New President for the Pontifical Academy of Sciences Reflects Pope Francis' Focus

June 30, 2017
Joachim von Braun

 66-year-old German Joachim von Braun reflects Pope Francis' encyclical Laudato Sí which defends the idea of integral ecology.

On June 2, 2017, Pope Francis appointed the new president of the Pontifical Academy of Sciences. It is 66-year-old German Joachim von Braun, a specialist on agricultural and economic development. This appointment is in line with the encyclical Laudato Sí which defends the idea of integral ecology.

Joachim von Braun will replace 88-year-old Swiss microbiologist and geneticist Werner Arber, who had held the position since 2011. The new president was born in 1950, in North Rhine-Westphalia; he studied agronomics, then obtained a doctorate at the University of Bonn before working as a university lecturer and researcher in agricultural economics in universities in Göttingen, Kiel, and Bonn.

A Renewed Focus on the Poor

Joachim von Braun is considered an internationally leading expert on the problems of hunger and malnutrition. He was director general of the International Food Policy Research Institute (IFPRI) headquartered in Washington from 2002 to 2009, then Director of the Center for Development Research at the University of Bonn, where he is a professor of Economics.

His research fields include international economic development, economics of natural resources, poverty, agriculture, and science and technology policy, as well as international trade: all fields that are at the heart of the integral ecology developed in the encyclical Laudato Sí, and therein doubtless lies the explanation for Pope Francis’ choice.

Academy no Stranger to Controversy

The Pontifical Academy of Sciences’ work is regularly a source of controversy. On April 28, 2015, for example, it organized, with the pope’s blessing, a symposium on the “moral dimension of climate change and sustainable development”. One of the authorized speakers at the symposium was Jeffrey Sachs, known for his open support of controlling the birth rate through contraception and abortion.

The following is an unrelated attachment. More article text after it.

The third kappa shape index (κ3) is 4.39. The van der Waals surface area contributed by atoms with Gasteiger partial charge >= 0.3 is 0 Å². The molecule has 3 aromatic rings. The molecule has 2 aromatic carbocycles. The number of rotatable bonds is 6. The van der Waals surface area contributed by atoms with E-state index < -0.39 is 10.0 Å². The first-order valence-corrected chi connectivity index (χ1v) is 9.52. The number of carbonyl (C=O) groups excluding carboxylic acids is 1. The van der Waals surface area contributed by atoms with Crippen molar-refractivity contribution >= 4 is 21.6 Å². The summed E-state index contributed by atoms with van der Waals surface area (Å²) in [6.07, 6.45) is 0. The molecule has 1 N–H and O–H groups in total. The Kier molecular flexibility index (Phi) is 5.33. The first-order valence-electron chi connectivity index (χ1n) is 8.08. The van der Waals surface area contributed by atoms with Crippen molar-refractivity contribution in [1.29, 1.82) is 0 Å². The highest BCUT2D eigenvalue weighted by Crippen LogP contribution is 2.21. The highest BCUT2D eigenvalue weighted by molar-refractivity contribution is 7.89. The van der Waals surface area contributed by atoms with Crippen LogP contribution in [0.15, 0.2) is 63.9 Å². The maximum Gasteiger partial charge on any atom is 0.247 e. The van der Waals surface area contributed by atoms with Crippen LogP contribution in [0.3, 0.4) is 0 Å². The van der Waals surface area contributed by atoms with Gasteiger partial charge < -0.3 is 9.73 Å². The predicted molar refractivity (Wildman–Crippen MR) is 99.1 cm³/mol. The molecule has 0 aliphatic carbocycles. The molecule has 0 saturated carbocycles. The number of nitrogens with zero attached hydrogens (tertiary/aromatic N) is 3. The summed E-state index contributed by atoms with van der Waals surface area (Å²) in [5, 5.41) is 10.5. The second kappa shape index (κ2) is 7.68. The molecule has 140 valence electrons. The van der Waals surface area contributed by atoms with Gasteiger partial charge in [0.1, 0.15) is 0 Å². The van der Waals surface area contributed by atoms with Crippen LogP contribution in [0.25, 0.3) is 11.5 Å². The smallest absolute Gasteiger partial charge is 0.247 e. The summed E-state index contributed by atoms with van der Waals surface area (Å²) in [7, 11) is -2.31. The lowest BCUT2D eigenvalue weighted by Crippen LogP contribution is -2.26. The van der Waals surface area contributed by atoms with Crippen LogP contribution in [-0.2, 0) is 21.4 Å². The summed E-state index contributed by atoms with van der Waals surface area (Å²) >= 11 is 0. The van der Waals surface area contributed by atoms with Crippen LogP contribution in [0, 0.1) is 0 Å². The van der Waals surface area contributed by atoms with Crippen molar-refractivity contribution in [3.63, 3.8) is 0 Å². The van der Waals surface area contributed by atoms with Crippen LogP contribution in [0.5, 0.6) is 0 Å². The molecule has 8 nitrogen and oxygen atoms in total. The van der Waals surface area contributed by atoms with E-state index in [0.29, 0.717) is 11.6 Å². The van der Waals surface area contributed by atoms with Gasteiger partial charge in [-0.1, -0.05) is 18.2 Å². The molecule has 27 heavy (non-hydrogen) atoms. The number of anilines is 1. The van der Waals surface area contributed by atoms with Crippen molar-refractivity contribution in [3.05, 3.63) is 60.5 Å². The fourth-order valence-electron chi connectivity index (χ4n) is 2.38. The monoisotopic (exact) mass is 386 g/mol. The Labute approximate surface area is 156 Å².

More recently, during a symposium on “biological extinction” that was held from February 28 to March 1, 2017 – behind closed doors this time – the Academy did not hesitate to invite Paul Ehrlich, a scientist who advocates limiting the number of inhabitants on earth to an ideal number of one billion…

Unfortunately, this was not just a false step. In 2015, the Holy See chose Hans Schellnhuber, a member of the Academy who contributed to the pages on natural science in the pope’s encyclical, to present the encyclical Laudato Sí. This influential scientist, the famous founder of the Potsdam Institute of Climate Impact Research, counselor to German Chancellor Angela Merkel, and to the European Commission, had the opportunity of saying on global warming: “It’s a triumph for science because at last we have stabilized something –- namely the estimates for the carrying capacity of the planet, namely below one billion people.”

History of the Academy

The purpose of the Pontifical Academy of Sciences is to honor science, ensure its freedom, and promote research. It was founded in Rome in 1603, at first was known as the Academy of the Lincei; it was relaunched by Pius IX in 1847, and received new statutes and its current name from Pope Pius XI on October 28, 1936.

New statutes were approved by Paul VI on April 1, 1976, insisting on “ethnical or religious” non-discrimination, and the “multiracial” choice of members: the new main criteria for designating academy members became their morality and the eminence of their work.

The Pontifical Academy of Sciences has a special charter that it owes to Pius XI when he re-founded it: it is under the direct protection of the Sovereign Pontiff, while still remaining an entity with an independent status. The Academy is thus free to direct its own activities in its fields of competency. In a message to the academy members in 1940, Pius XII reminded them of the broad spirit of initiative proper to the institution: “To you noble champions of human arts and disciplines the Church acknowledges complete freedom in method and research.” 

Because of their independence, the Academy’s congresses, and studies, although they are without a doubt a wealth of information and an important basis of work, do not engage or otherwise bind the Church. The Holy See and the members under it can use the Academy’s work, on the condition that it first be examined and validated by the Magisterium: a qualification that, in principle, must follow a very precise internal procedure that leaves room for nothing arbitrary.